2. The drop out rate in the placebo and HRT group was 40%. The impact of the dropout rate was not addressed in the validity of statistical analysis section of the paper. Maximal tolerable dropout rate should not be greater than 20% in a statistically significant protocol.
3. The unblinding of 3000 women represents a departure from the protocol and biased the findings of treatment difference.
4. A hazards ratio (HR) should be greater than 2 in order to have for a result to have convincing difference and should not be expressed to two decimal places. A hazards ratio of less than two can not discriminate causality from bias and confounding of variables.
5. Power of the study was disrupted by the 40% drop out rate. The study was not sufficiently powered to have significant results
6. The traditional approach to presenting a nominal confidence interval is valid when one outcome is being studied against a placebo. Adjusted confidence intervals must be used when studying multiple outcomes with multiple confounding variables.
The WHI’s conclusions were based on the use nominal confidence intervals. The nominal confidence intervals were significant. However they came close to touching the magic number one (1). All of their published adjusted confidence intervals were non significant because they crossed 1.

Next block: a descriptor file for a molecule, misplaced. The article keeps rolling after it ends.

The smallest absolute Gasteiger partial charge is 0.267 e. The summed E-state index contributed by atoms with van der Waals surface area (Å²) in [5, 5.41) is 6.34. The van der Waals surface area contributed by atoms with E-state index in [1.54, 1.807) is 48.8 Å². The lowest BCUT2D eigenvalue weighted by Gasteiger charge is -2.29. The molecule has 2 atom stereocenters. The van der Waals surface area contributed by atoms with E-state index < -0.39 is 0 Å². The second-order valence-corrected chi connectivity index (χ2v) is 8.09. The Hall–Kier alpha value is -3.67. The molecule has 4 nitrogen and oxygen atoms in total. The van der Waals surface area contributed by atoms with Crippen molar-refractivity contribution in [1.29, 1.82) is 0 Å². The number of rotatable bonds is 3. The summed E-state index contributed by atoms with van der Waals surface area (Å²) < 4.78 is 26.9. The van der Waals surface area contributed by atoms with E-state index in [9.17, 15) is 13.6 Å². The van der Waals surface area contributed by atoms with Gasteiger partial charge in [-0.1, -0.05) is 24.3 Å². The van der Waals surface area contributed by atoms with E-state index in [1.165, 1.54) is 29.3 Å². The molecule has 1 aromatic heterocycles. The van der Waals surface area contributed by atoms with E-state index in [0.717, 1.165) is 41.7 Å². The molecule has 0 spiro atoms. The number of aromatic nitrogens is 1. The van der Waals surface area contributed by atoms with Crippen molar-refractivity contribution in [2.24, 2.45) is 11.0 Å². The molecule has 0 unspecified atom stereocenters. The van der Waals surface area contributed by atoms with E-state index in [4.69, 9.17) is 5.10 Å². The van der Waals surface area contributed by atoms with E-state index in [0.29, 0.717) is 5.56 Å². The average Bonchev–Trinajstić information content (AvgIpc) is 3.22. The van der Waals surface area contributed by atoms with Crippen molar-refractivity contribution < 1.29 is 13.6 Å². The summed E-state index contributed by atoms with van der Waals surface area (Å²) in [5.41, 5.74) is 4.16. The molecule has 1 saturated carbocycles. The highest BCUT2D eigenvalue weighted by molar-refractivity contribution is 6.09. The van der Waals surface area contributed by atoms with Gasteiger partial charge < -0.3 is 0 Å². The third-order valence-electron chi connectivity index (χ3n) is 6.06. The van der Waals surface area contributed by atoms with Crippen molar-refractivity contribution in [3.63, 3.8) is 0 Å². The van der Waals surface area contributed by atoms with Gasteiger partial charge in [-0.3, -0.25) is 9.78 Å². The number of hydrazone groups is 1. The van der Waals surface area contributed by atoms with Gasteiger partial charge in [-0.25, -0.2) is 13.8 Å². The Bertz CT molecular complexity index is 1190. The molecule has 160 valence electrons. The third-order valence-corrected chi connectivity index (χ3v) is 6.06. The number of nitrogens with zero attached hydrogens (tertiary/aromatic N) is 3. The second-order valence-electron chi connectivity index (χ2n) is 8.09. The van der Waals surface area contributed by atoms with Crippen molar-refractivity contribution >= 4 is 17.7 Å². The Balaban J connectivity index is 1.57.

CHD HR 1.29 Nom CI (1.02-1.63) Adj CI 0.85-1.97
Breast cancer HR 1.26 Nom CI(1.00-1.59) Adj CI 0.83-1.92
Stroke HR 1.41 Nom CI (1.07-1.85) Adj CI 0.86-2.31
PE HR 2.13 Nom CI(1.39-3.25) Adj CI 0.99-4.56
The adjusted confidence intervals were published in the original paper.
Media blitz publicity of the results of the study created a high level of certainty for the results of the study in the public’s mind prior to any peer discussion of the data or the weaknesses in the data. Few physicians were in a position to dispute the statistical weakness of the data. The results the media reported were to change forever the way physicians practice medicine for menopausal women. In my view, the results led to a great disservice to women. The publicity also had a devastating impact on the physician patient relationships and the patient confidence in clinical research.
The estrogen only leg of the study showed no significant difference in breast cancer or heart disease. These results and the facts related to the result was less publicized by the media.
The conclusions of the data should have been that the study results were not related to the combination of conjugated estrogen and progesterone in PremPro or the conjugated estrogen alone in Premarin. Even though estrogen might cause heart disease, pulmonary embolism, stroke, and breast cancer, the Women’s Health Initiative did not have the statistically significant evidence to prove it. Once again media published conclusions disrupted the therapy regime of millions of patients as well as their confidence in their physicians. Once again, physicians contributed to the dysfunction of the healthcare system.
Freedom of the press is vital to our freedom of speech, but manipulation of the media’s tendency to sensationalize issues prior to proper judgment is not helpful.